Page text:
Wednesday, September 14, 2016

Cowboy, Take Me Away

Brokeback Mountain
Director: Ang Lee
Cast: Heath Ledger, Jake Gyllenhaal, Michelle Williams, Anne Hathaway, Randy Quaid, Kate Mara, Linda Cardellini, Anna Faris
Released: December 9, 2005
Viewed in theaters: January 10, 2006

Oscar nominations:
Best Picture (lost to Crash (UGHHHHHHHHHHH!!!))
Best Director - Ang Lee (won)
Best Actor - Heath Ledger (lost to Philip Seymour Hoffman for Capote)
Best Supporting Actor - Jake Gyllenhaal (lost to George Clooney for Syriana)
Best Supporting Actress - Michelle Williams (lost to Rachel Weisz for The Constant Gardener)
Best Adapted Screenplay - Larry McMurtry and Diana Ossana (won)
Best Cinematography (lost to Memoirs of a Geisha
Best Original Score - Gustavo Santaolalla (won)

If you've read my review of Crash and watched the last video I posted in this entry, then you know how much I absolutely hate that effing Crash won the Best Picture Oscar over Brokeback Mountain at the 2006 Oscars. And a lot of people feel the same way as me. I want to quote an excerpt from a tome I have called "85 Years of the Oscars" by Robert Osbourne when discussing the 2006 Oscar ceremony:
It was one of the biggest surprise endings in many years.
 The film the press regarded as most likely to score a triumph in the top spot 
[at the 78th Oscar ceremony] was the one that had been
universally praised since its debut, then voted best by the
Producers Guild, BAFTA, and numerous other 
prize-giving organizations. It was
Brokeback Mountain, a poignant tale
by director Ang Lee about the angst-filled
romantic relationship of two cowboys.
But Jack Nicolson's reaction when he opened the envelope
to announce the winner said it all: Crash

Everyone knows that Brokeback Mountain is by far the more superior film. The fact that Crash won the Best Picture Oscar over it, let alone that it was even nominated, is embarrassing! Unfortunately, a lot of Academy voters are older white men who don't always agree with the gay lifestyle and a lot of voters probably didn't even want to give Brokeback a chance. Which is really sad. Believe me, when this film came out, there were a few people I came across who were all, "Eww! That's gross! They're making out!" Of course, I live in Nebraska :::rolls eyes::: Uh, first of all, who doesn't want to see Heath Ledger and Jake Gyllenhaal make out? I'd pay money to see that..and I did! But seriously, it's sad (and kind of pathetic) how afraid of this movie some people were of it. Do they really think they'll turn gay or something if they watch two guys kissing each other? I adore this movie so, so much and it makes me sad that people refuse to see it because of the subject matter. It has been ten years since its been released and hopefully people who didn't want to see it back then have changed their minds and given it a chance.

Spoilers ahoy and if you haven't seen this movie yet, you are missing out!

Can we just take a second and applaud Heath Ledger and Jake Gyllenhaal for their brilliant portrayals of Ennis Del Mar and Jack Twist? I feel like a lot of heterosexual actors would not have taken on these roles as they would probably be uncomfortable with having to kiss or portray onscreen sex with another man, so I think it was pretty brave (and smart, in the end) for Ledger and Gyllenhaal to take the roles of the gay cowboys. Let's not forget they were only in their early 20s when they made this movie. It was a big risk and if done wrongly, this movie could have turned out horribly, but luckily they had Ang Lee at the helm. Thank God he won Best Director. Fun fact: he is the first non-white person to win the Oscar for Best Director. I can't imagine Brokeback Mountain with any other director or actors (though it would have been pretty amusing if Matt Damon and Ben Affleck had signed on!)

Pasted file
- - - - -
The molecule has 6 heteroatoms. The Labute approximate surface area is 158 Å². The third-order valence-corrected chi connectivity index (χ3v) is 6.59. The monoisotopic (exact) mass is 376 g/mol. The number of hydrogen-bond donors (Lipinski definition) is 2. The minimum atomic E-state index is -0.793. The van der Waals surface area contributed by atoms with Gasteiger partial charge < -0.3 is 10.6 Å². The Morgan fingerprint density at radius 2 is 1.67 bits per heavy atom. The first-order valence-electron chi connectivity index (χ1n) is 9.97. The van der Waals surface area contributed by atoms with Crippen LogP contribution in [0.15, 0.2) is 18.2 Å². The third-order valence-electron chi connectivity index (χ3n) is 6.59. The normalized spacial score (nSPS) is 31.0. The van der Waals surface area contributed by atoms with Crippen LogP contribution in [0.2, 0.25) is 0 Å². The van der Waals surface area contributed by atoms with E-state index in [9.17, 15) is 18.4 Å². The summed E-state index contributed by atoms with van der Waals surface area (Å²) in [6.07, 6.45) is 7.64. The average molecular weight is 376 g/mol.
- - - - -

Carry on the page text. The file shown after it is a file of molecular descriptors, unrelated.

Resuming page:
The movie spans nearly 20 years, starting in 1963 when Ennis Del Mar (Ledger) and Jack Twist (Gyllenhaal) meet that summer on Brokeback Mountain in Wyoming after being hired by a man named Joe Aguirre (Randy Quaid) to herd hundreds of sheep through the mountains. We see them talking about their families, sitting around the campfire and eating beans, and bitching about their boss. And then after a drunken rainy night, Jack tells Ennis, who is sleeping outside in the cold and rain, to get in the tent and we all know what happens next! As my mom would say, Oh, my! At first Ennis is not having any of Jack's advances, but he is the one to, ahem, take control of the situation. The next morning is a bit awkward and they spend the entire day apart from each other until the end of the day when Ennis returns to camp and tells Jack that this was a one-time thing they did and he isn't queer and Jack replies that "It's nobody's business but ours" and that he's not queer either. They continue their strong friendship and sexual relationship on Brokeback until Aguirre suspects something going on between the two of them when he spies on them with his binoculars and sees them frolicking together with their shirts off and cuts their summer short.